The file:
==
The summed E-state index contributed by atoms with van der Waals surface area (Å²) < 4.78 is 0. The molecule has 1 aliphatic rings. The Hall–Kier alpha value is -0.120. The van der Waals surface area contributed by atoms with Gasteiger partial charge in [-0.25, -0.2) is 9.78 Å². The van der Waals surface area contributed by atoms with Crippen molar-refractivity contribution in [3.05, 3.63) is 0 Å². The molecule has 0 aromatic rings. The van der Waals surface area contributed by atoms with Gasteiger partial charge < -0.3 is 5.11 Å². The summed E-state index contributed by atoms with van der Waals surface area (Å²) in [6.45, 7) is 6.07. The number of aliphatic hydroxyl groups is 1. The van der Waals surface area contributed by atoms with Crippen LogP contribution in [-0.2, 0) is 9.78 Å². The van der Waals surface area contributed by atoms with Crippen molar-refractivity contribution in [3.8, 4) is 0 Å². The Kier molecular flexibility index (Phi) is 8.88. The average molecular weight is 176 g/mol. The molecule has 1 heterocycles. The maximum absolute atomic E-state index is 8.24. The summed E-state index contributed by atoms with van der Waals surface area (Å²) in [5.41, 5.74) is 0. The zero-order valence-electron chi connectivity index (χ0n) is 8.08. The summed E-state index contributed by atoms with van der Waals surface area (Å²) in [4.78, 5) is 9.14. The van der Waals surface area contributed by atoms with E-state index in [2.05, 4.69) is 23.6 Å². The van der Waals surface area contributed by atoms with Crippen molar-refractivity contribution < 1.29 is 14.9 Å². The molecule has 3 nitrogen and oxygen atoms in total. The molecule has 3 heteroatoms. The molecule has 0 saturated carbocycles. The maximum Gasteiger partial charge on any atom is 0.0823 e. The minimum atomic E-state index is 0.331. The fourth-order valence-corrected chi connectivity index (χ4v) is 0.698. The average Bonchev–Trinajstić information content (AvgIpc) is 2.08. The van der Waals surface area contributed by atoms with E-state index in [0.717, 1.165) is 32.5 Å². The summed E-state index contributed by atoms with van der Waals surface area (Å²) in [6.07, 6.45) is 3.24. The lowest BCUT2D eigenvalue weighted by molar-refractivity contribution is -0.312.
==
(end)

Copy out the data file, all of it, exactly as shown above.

The summed E-state index contributed by atoms with van der Waals surface area (Å²) < 4.78 is 0. The molecule has 1 aliphatic rings. The Hall–Kier alpha value is -0.120. The van der Waals surface area contributed by atoms with Gasteiger partial charge in [-0.25, -0.2) is 9.78 Å². The van der Waals surface area contributed by atoms with Crippen molar-refractivity contribution in [3.05, 3.63) is 0 Å². The molecule has 0 aromatic rings. The van der Waals surface area contributed by atoms with Gasteiger partial charge < -0.3 is 5.11 Å². The summed E-state index contributed by atoms with van der Waals surface area (Å²) in [6.45, 7) is 6.07. The number of aliphatic hydroxyl groups is 1. The van der Waals surface area contributed by atoms with Crippen LogP contribution in [-0.2, 0) is 9.78 Å². The van der Waals surface area contributed by atoms with Crippen molar-refractivity contribution in [3.8, 4) is 0 Å². The Kier molecular flexibility index (Phi) is 8.88. The average molecular weight is 176 g/mol. The molecule has 1 heterocycles. The maximum absolute atomic E-state index is 8.24. The summed E-state index contributed by atoms with van der Waals surface area (Å²) in [5.41, 5.74) is 0. The zero-order valence-electron chi connectivity index (χ0n) is 8.08. The summed E-state index contributed by atoms with van der Waals surface area (Å²) in [4.78, 5) is 9.14. The van der Waals surface area contributed by atoms with E-state index in [2.05, 4.69) is 23.6 Å². The van der Waals surface area contributed by atoms with Crippen molar-refractivity contribution < 1.29 is 14.9 Å². The molecule has 3 nitrogen and oxygen atoms in total. The molecule has 3 heteroatoms. The molecule has 0 saturated carbocycles. The maximum Gasteiger partial charge on any atom is 0.0823 e. The minimum atomic E-state index is 0.331. The fourth-order valence-corrected chi connectivity index (χ4v) is 0.698. The average Bonchev–Trinajstić information content (AvgIpc) is 2.08. The van der Waals surface area contributed by atoms with E-state index in [0.717, 1.165) is 32.5 Å². The summed E-state index contributed by atoms with van der Waals surface area (Å²) in [6.07, 6.45) is 3.24. The lowest BCUT2D eigenvalue weighted by molar-refractivity contribution is -0.312.